Rama was also told by the sea deity that the bridge will be built by Nala, Vishvakarma’s son. Nala collected a large number of Vanars (monkey shaped beings created by Brahma) to assist him after making a solemn promise to do so. The strongest of the vanars carried stones the size of elephants as they descended upon the countless woods of the planet to remove the biggest and tallest trees and throw them into the sea. A bridge that was ten yojanas wide and ten yojanas long rose in five days. Gods and gandharvas flocked to witness the greatest of miracles as the commotion reached the heavens. The mass movement towards Lanka then started, with Lakshmana being carried by Angada and Rama being carried by Hanuman. The army marched, drowning the sound of the ocean itself. Some people strolled the bridge while others leapt in and out of the water and into the air. The celestials came to bless Rama as they watched the magnificent show, saying, “May you vanquish all foes and govern this sea-girt world forever!”

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When Suka arrived to his king, Ravana observed, “Your feathers are tattered and your wings appear tied,” and he laughed aloud. “Perhaps you were a victim of the capricious vanaras.”

“Yes, even as I was conveying your message, they grabbed me, pushed me to the ground, and beat me with their fists,” Suka retorted. “Rama, who defeated the strongest rakshasas, has arrived on this island in search of Sita and is now standing at the entrance of Lanka. The bear and vanar armies appear to inhabit the whole planet, being as massive as mountains and taller than clouds. Sita must be abandoned or prepared to fight; choose one immediately.”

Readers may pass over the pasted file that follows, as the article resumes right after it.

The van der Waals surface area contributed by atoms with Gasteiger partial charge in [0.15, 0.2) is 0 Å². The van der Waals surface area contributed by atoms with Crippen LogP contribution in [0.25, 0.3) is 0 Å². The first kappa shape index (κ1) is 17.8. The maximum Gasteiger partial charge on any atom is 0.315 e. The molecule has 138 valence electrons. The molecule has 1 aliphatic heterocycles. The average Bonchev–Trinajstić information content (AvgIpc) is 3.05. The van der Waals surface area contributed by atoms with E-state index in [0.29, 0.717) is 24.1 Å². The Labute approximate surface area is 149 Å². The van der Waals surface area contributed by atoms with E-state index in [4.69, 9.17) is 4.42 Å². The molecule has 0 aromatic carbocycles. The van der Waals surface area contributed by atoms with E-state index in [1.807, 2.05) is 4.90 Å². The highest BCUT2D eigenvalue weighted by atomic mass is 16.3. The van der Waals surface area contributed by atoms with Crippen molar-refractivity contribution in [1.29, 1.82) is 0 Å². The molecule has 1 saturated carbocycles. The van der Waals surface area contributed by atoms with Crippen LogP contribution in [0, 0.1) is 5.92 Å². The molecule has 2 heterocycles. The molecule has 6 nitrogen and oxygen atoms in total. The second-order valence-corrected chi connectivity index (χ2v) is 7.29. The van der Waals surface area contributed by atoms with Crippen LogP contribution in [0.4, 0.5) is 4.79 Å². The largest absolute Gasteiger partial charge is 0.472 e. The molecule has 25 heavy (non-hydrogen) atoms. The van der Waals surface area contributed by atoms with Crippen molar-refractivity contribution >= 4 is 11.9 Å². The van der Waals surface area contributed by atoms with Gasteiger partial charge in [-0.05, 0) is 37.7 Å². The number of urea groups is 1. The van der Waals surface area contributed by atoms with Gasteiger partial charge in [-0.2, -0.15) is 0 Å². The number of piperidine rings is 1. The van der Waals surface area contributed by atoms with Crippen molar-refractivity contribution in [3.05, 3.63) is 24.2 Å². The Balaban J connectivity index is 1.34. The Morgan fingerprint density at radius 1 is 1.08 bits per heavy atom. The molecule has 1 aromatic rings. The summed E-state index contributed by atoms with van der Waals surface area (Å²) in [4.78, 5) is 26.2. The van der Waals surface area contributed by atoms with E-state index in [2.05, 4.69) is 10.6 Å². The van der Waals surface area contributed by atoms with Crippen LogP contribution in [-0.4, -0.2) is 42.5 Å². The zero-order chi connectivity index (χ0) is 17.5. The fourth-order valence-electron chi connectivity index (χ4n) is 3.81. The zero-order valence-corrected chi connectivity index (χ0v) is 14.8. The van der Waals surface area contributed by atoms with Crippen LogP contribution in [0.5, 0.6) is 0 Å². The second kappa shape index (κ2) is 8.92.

In contrast, Ravana roared, “I will wage war against Rama,” his eyes showering down fire from his rage. “When will I engulf his might like the sun engulfs the constellations and when will my arrows penetrate him?”

“He is desperate to combat me since I am stronger than even Indra and Varuna. I can take on any deity, gandharva or deva, for I am as unstoppable as the sea and as fast as the flight of the tempest. Rama seeks battle with me while knowing that I am unbeatable.”

Rama arrived with his armies after crossing the impassable ocean, Ravana announced when summoning his ministers Suka and Sarana. It also appears implausible that he built a bridge that has never been seen or heard about before. “Investigate the vanara army to learn how the bridge was constructed, about their arsenal, and about Rama and Lakshmana’s might.”

The rakshasas arrived as vanars to see the thronging crowds from the other side of the sea. They were crowding every garden, woodland, coast, and mountain, and their flood into Lanka appeared to never cease. The rakshasas watched in disbelief as the sea itself was teeming with raucous warriors who had not yet arrived. Vibhishana saw them as the spies they were even as they stood there speechless.